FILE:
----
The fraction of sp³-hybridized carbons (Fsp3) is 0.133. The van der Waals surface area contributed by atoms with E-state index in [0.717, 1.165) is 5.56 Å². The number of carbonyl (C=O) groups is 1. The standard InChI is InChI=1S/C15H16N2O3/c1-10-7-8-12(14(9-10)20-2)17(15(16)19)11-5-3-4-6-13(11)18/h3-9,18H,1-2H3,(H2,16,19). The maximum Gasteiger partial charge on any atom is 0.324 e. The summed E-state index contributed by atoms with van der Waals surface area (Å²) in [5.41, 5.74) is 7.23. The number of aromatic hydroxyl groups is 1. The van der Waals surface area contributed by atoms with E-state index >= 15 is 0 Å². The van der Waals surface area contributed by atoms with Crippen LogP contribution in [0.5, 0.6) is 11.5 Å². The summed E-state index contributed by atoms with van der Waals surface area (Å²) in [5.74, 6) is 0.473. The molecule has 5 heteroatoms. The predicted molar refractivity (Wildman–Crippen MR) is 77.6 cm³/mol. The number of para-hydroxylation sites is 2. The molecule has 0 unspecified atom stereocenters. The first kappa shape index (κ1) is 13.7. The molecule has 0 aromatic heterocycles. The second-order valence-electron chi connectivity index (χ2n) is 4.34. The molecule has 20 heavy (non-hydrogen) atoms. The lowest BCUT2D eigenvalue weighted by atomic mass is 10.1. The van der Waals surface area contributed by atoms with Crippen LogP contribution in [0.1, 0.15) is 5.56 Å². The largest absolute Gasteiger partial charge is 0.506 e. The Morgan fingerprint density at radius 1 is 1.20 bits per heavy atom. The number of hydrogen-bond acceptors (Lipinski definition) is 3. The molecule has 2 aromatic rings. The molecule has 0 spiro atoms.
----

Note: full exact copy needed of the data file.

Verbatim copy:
The fraction of sp³-hybridized carbons (Fsp3) is 0.133. The van der Waals surface area contributed by atoms with E-state index in [0.717, 1.165) is 5.56 Å². The number of carbonyl (C=O) groups is 1. The standard InChI is InChI=1S/C15H16N2O3/c1-10-7-8-12(14(9-10)20-2)17(15(16)19)11-5-3-4-6-13(11)18/h3-9,18H,1-2H3,(H2,16,19). The maximum Gasteiger partial charge on any atom is 0.324 e. The summed E-state index contributed by atoms with van der Waals surface area (Å²) in [5.41, 5.74) is 7.23. The number of aromatic hydroxyl groups is 1. The van der Waals surface area contributed by atoms with E-state index >= 15 is 0 Å². The van der Waals surface area contributed by atoms with Crippen LogP contribution in [0.5, 0.6) is 11.5 Å². The summed E-state index contributed by atoms with van der Waals surface area (Å²) in [5.74, 6) is 0.473. The molecule has 5 heteroatoms. The predicted molar refractivity (Wildman–Crippen MR) is 77.6 cm³/mol. The number of para-hydroxylation sites is 2. The molecule has 0 unspecified atom stereocenters. The first kappa shape index (κ1) is 13.7. The molecule has 0 aromatic heterocycles. The second-order valence-electron chi connectivity index (χ2n) is 4.34. The molecule has 20 heavy (non-hydrogen) atoms. The lowest BCUT2D eigenvalue weighted by atomic mass is 10.1. The van der Waals surface area contributed by atoms with Crippen LogP contribution in [0.1, 0.15) is 5.56 Å². The largest absolute Gasteiger partial charge is 0.506 e. The Morgan fingerprint density at radius 1 is 1.20 bits per heavy atom. The number of hydrogen-bond acceptors (Lipinski definition) is 3. The molecule has 2 aromatic rings. The molecule has 0 spiro atoms.